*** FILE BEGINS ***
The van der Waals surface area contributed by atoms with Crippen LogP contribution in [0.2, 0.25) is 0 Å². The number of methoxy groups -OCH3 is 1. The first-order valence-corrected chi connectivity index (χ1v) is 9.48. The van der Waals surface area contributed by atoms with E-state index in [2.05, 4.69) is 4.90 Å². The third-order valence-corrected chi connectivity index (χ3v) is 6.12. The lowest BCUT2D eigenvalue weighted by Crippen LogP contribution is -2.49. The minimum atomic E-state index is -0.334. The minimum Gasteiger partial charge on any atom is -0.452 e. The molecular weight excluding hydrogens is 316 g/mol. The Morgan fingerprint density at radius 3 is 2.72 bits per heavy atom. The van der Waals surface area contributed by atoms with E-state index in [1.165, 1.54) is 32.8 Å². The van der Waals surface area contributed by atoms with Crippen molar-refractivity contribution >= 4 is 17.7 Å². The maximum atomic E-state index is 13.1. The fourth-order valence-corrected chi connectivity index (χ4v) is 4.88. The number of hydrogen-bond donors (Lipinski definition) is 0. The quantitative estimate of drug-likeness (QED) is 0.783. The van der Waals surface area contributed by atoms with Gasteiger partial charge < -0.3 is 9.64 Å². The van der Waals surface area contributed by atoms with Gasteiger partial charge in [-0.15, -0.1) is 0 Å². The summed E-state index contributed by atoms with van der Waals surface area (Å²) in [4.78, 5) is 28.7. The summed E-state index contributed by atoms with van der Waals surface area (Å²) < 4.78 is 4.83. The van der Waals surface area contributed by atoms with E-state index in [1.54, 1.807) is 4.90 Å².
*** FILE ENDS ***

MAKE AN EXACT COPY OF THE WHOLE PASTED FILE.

The van der Waals surface area contributed by atoms with Crippen LogP contribution in [0.2, 0.25) is 0 Å². The number of methoxy groups -OCH3 is 1. The first-order valence-corrected chi connectivity index (χ1v) is 9.48. The van der Waals surface area contributed by atoms with E-state index in [2.05, 4.69) is 4.90 Å². The third-order valence-corrected chi connectivity index (χ3v) is 6.12. The lowest BCUT2D eigenvalue weighted by Crippen LogP contribution is -2.49. The minimum atomic E-state index is -0.334. The minimum Gasteiger partial charge on any atom is -0.452 e. The molecular weight excluding hydrogens is 316 g/mol. The Morgan fingerprint density at radius 3 is 2.72 bits per heavy atom. The van der Waals surface area contributed by atoms with E-state index in [1.165, 1.54) is 32.8 Å². The van der Waals surface area contributed by atoms with Crippen molar-refractivity contribution >= 4 is 17.7 Å². The maximum atomic E-state index is 13.1. The fourth-order valence-corrected chi connectivity index (χ4v) is 4.88. The number of hydrogen-bond donors (Lipinski definition) is 0. The quantitative estimate of drug-likeness (QED) is 0.783. The van der Waals surface area contributed by atoms with Gasteiger partial charge < -0.3 is 9.64 Å². The van der Waals surface area contributed by atoms with Gasteiger partial charge in [-0.15, -0.1) is 0 Å². The summed E-state index contributed by atoms with van der Waals surface area (Å²) in [4.78, 5) is 28.7. The summed E-state index contributed by atoms with van der Waals surface area (Å²) < 4.78 is 4.83. The van der Waals surface area contributed by atoms with E-state index in [1.54, 1.807) is 4.90 Å².